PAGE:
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What is Carnauba Wax?

Mary McMahon
Updated May 17, 2024
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Carnauba wax is a botanical product used in a large number of industries. Sometimes called the "Queen of Wax," it has a much higher melting point than other waxes and is also extremely hard. This makes it ideal for creating extremely strong coatings for floors, automobiles, and other things that see hard wear. In addition, this wax appears in candies, polishes, varnishes, cosmetic products, and in many other places. Although carnauba wax has largely been replaced by synthetics, it is still produced and used in many parts of the world.

A Brazilian tree formally named Copernicia prunifera, and otherwise known as the fan or carnauba palm, is the source for carnauba wax. The palm has broad fan-like leaves attached to toothed stalks. In hot, dry weather, the plant secretes wax to protect the leaves from damage. People who want to collect the wax dry the leaves and then beat them to dislodge the yellowish to brown coating, which usually flakes off. The wax is refined and bleached before it is used. Carnauba palms can live in extreme environments because of their protective coating, making them an excellent choice of crop for farmers working with poor soil and weather conditions.

A temperature of 172°F (78°C) is required to melt carnauba wax. It is also not readily soluble. Water cannot break down a layer of this wax, and only certain solvents can, usually in combination with heat. This means that it is highly durable. Used plain, it can make something waterproof and wear resistant. Combined with things such as tints and dyes, it can be used to create an enduring colored polish. Eventually, hard wear will strip the wax from most surfaces, but a fresh layer can be reapplied. In older homes with hardwood floors and fixtures, carnauba wax was probably used on them as a conditioner at some point.

The substance is often used instead of, or in combination with, other waxes because of how strong it is. Many surfers, for example, use waxes for their boards that integrate carnauba. It is also used to coat paper plates, dental floss, and as a vegetarian alternative to gelatin. In the pharmaceutical industry, this wax frequently appears as a tablet coating, and it is used in a number of packaged foods. Unlike many other waxes, a carnauba finish will not flake off with time, it will merely become dull. This makes it ideal for locations where a flaking finish would look unsightly.

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Mary McMahon
By Mary McMahon

Ever since she began contributing to the site several years ago, Mary has embraced the exciting challenge of being a About Mechanics researcher and writer. Mary has a liberal arts degree from Goddard College and spends her free time reading, cooking, and exploring the great outdoors.

Discussion Comments

By anon1005019 — On Jun 04, 2021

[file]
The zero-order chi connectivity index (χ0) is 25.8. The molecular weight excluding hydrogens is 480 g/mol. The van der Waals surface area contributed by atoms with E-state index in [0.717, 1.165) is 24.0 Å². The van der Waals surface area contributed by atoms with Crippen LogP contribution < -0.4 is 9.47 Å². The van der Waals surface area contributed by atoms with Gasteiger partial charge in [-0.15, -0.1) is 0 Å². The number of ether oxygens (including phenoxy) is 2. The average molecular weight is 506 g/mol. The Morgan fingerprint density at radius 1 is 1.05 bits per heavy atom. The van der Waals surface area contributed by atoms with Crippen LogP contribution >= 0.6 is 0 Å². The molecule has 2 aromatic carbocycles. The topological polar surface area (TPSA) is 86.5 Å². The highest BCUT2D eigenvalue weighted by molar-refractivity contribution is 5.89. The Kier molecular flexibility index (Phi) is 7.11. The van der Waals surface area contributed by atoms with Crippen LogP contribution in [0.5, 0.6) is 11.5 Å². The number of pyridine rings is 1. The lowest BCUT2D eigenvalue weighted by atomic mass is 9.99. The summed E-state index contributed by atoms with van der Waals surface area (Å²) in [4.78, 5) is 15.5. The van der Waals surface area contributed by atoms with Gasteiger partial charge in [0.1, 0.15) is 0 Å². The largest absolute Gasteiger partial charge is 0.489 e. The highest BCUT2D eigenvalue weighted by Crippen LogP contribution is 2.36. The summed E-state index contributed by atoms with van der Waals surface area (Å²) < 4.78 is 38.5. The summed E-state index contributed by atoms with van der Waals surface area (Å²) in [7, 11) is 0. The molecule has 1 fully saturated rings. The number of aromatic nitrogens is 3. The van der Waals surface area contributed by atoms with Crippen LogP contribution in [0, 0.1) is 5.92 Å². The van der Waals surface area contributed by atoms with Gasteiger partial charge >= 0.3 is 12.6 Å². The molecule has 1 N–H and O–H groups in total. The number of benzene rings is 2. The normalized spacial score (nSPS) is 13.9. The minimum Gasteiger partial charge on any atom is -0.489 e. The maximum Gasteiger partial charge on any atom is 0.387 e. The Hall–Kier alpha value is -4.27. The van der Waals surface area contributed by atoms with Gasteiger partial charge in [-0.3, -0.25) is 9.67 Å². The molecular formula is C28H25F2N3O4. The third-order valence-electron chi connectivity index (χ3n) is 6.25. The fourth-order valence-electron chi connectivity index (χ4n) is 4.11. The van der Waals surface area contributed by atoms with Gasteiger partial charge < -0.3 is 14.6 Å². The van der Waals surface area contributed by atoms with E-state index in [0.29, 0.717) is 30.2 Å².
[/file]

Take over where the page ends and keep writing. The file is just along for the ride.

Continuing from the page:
The FDA must get involved in the use of carnauba wax in candies, gummies, and other foods. Do you really want to put something in your body that is not water soluble and used for things such as car wax and floor wax? We all have to complain to these companies that are using it in vitamins and supplements.

I ended up in the hospital with a blocked bowel from the use of these products with this wax in them.

A word to the wise: stop using these supplements that contain carnauba wax.

By anon294594 — On Oct 02, 2012

It is in Kellogg's Fruit snacks! And in many other food products.

By anon262404 — On Apr 19, 2012

I would like to know the solubility of carnauba wax rather than solvents for polishing of sugar coated tablets in pharmaceutical industries.

By anon157298 — On Mar 02, 2011

Can I use carnauba wax as a cleaner/sealer on pool cue shafts that are maple, ash or laminated maple.

By babar — On Feb 28, 2011

how can we turn carnauba wax water soluble? How can we make car shampoo with carnauba wax?

By anon116386 — On Oct 06, 2010

Why do they have to put it in food? Why? Why? Why?

By anon111359 — On Sep 16, 2010

Can you please elaborate on theuse of carnauba wax in the pharmaceutical industry?

By anon94015 — On Jul 06, 2010

is it used in soft drinks?

By anon91962 — On Jun 24, 2010

Why is carnauba wax used in candy? Is it harmful and can it cause constipation?

By anon82461 — On May 06, 2010

does carnuba wax contain any animal origin?

By saravanan — On Jul 09, 2009

IS Is it safe to eat wax coated apples? specify the ill effects of eating WAX coated fruits?

By anon32379 — On May 20, 2009

What is the purpose for using Carnauba wax in the making of candy?

By anon18488 — On Sep 24, 2008

I would like to know thermal properties of carnauba wax products (specific heat and thermal conductivity versus temperature), where could I get them?

Mary McMahon

Mary McMahon

Ever since she began contributing to the site several years ago, Mary has embraced the exciting challenge of being a...

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